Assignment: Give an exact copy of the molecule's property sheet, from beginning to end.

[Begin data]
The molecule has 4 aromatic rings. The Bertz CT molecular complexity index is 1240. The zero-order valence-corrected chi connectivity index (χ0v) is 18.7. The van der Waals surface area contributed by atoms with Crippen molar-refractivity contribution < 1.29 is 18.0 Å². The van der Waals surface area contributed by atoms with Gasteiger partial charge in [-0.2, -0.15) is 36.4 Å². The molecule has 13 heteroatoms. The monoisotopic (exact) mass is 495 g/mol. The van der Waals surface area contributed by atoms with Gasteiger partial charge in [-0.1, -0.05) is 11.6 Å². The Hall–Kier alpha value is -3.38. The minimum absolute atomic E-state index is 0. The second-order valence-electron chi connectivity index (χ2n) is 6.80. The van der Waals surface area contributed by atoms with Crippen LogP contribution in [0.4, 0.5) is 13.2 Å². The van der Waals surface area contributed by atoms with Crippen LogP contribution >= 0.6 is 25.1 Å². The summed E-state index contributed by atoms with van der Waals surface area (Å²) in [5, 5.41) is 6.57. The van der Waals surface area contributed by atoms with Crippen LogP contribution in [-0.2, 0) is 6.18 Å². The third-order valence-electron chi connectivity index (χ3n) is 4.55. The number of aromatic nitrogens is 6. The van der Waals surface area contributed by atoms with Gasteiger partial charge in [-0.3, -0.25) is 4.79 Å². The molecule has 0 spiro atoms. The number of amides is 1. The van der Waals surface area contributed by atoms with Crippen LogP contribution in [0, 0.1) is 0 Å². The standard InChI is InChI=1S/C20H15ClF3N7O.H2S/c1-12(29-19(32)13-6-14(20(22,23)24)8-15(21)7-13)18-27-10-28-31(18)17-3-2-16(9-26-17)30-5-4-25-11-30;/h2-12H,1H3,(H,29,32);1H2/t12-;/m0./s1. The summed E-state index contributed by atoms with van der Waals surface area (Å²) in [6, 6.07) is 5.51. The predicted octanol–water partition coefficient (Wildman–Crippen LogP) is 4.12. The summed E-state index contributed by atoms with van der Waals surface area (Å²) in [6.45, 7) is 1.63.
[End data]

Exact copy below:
The molecule has 4 aromatic rings. The Bertz CT molecular complexity index is 1240. The zero-order valence-corrected chi connectivity index (χ0v) is 18.7. The van der Waals surface area contributed by atoms with Crippen molar-refractivity contribution < 1.29 is 18.0 Å². The van der Waals surface area contributed by atoms with Gasteiger partial charge in [-0.2, -0.15) is 36.4 Å². The molecule has 13 heteroatoms. The monoisotopic (exact) mass is 495 g/mol. The van der Waals surface area contributed by atoms with Gasteiger partial charge in [-0.1, -0.05) is 11.6 Å². The Hall–Kier alpha value is -3.38. The minimum absolute atomic E-state index is 0. The second-order valence-electron chi connectivity index (χ2n) is 6.80. The van der Waals surface area contributed by atoms with Crippen LogP contribution in [0.4, 0.5) is 13.2 Å². The van der Waals surface area contributed by atoms with Crippen LogP contribution >= 0.6 is 25.1 Å². The summed E-state index contributed by atoms with van der Waals surface area (Å²) in [5, 5.41) is 6.57. The van der Waals surface area contributed by atoms with Crippen LogP contribution in [-0.2, 0) is 6.18 Å². The third-order valence-electron chi connectivity index (χ3n) is 4.55. The number of aromatic nitrogens is 6. The van der Waals surface area contributed by atoms with Gasteiger partial charge in [-0.3, -0.25) is 4.79 Å². The molecule has 0 spiro atoms. The number of amides is 1. The van der Waals surface area contributed by atoms with Crippen LogP contribution in [0, 0.1) is 0 Å². The standard InChI is InChI=1S/C20H15ClF3N7O.H2S/c1-12(29-19(32)13-6-14(20(22,23)24)8-15(21)7-13)18-27-10-28-31(18)17-3-2-16(9-26-17)30-5-4-25-11-30;/h2-12H,1H3,(H,29,32);1H2/t12-;/m0./s1. The summed E-state index contributed by atoms with van der Waals surface area (Å²) in [6, 6.07) is 5.51. The predicted octanol–water partition coefficient (Wildman–Crippen LogP) is 4.12. The summed E-state index contributed by atoms with van der Waals surface area (Å²) in [6.45, 7) is 1.63.